On 7/30/06, Alex Turner <firstname.lastname@example.org> wrote:
> Well - I first did:
> svn mv a/ b/
> then a bunch of other changes in b/
> then tried
> svn commit
> but when I tried the commit it told me the working copy was out of date, so
> I did an update. the update didn't seem to do anything much, but when I
> tried to commit again it failed. I have had problems with svn mv all day
> long to be honest, and I'm sorry I was a little petulent, today has been one
> long nightmare. (I'm working at 9:17pm on Sunday, what more do I need to
> say ;).
Well, unfortunately, any reproduction recipie that includes the words
"and then a bunch of other changes" isn't very useful when you're
trying to reproduce the problem. Additionally, it's likely that a bug
that produces this particular kind of error is going to depend on
things that were done to the file/directory in question in previous
revisions, not just the one you're making now. So ideally what I'd
like is a set of commands that can reproduce the error from scratch.
Failing that, the verbose history of the file that the error occurs
on, plus the actual commands that were run prior to the commit would
be a good starting point.
> svn mv seems to get angry when you try and do anything else along with it.
> I have been refactoring code and updating interfaces, so I've been moving
> stuff around and making superficial changes to classes in my source.
> To me it seems a little wierd that it told me that my working copy was out
> of date as I only have one working copy in which changes are being made
> currently, so I don't know how it could have been out of date.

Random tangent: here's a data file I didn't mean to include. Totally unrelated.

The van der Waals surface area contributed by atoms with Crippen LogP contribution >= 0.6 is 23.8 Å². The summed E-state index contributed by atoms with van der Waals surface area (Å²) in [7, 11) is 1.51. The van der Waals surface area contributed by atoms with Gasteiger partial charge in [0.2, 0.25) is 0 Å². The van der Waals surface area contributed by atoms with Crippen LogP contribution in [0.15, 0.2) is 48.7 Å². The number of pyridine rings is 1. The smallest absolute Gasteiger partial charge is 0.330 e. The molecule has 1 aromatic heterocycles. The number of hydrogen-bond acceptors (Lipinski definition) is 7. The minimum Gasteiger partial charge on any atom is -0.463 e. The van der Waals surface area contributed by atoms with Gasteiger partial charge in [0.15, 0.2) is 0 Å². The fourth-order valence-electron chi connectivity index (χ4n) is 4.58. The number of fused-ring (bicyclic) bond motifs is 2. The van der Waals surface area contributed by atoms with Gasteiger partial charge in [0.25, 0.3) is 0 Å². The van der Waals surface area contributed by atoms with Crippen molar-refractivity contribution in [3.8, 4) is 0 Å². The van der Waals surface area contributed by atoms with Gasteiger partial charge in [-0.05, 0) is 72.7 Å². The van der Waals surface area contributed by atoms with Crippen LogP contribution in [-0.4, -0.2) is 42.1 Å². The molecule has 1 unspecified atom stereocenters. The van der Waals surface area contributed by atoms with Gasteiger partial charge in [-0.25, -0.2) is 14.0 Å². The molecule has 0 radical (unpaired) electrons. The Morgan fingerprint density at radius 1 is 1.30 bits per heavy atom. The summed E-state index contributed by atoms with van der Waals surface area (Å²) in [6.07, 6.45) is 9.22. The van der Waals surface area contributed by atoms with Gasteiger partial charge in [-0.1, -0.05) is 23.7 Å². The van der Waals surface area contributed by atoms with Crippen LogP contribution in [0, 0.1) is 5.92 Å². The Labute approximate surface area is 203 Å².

The working copy out of date bit is because of mixed revision working
copies. See the FAQ for more details, suffice it to say that it's
normal, and almost certainly unrelated to the bug.
> I don't know how much help that is.
Well, not a whole lot, unfortunately. Other useful information in
addition to what I've already asked for would be the versions of svn
run on both the client and server, the type of filesystem used on the
server (fsfs or bdb), and the repository access layer used (file://,
svn://, http://, etc).
> (more comments further down...)
> On 7/30/06, Garrett Rooney < email@example.com> wrote:
> > On 7/30/06, Alex Turner < firstname.lastname@example.org> wrote:
> > > You know, for an atomic SCM, subversion sure as hell seems to leave my
> > > working directories screwed up a little too often:
> > >
> > > svn: Invalid change ordering: new node revision ID without delete.
> > >
> > > Well - I sure as hell typed the commands in the right order, it's not
> > > hard: svn mv a b.
> > >
> > > How many other people have had to check out a new working copy and copy
> > > changes over and commit because their working copy was broken _again_
> > > without any explanation provided and a cryptic error message that
> > > really explain what the problem actualy is?
> > >
> > > Is there any hope that Subversion will improve on the current state of
> > > affairs or should we all be looking to shell out for a commercial scm
> > > works more often?
> > Unfortunately, you've hit a bug. Sorry, it happens, even in
> > commercial scms. Welcome to the real world, where things are
> > occasionally imperfect.
> I don't know if this is helpfull at all but accurev keeps a log of all the
> things that have happened to the repo and to the working copy so that if a
> problem arrises you can just mail the log to the developers and they can
> figure out what happened. Would it be usefull if svn had something similar?
Sure, that would be an interesting feature. If you feel like adding
it I'd love to see a proposal discussed on the dev@ list.
> > If you can provide a sequence of commands that gets your repository
> > and working copy into that state ( i.e. something that starts from an
> > empty repository and makes it happen) I'll be happy to look into
> > fixing the problem. Unfortunately, you haven't actually provided much
> > information in your email other than "I get this weird error when I do
> > something", so it's rather difficult for me to determine what the
> > problem is based on it.
> I do appreciate that SCM is a very very difficult problem to solve well, and
> svn does a pretty good job overall, which I do appreciate. It sure is a
> hell of alot better than CVS or VSS!
To unsubscribe, e-mail: email@example.com
For additional commands, e-mail: firstname.lastname@example.org
Received on Mon Jul 31 03:35:39 2006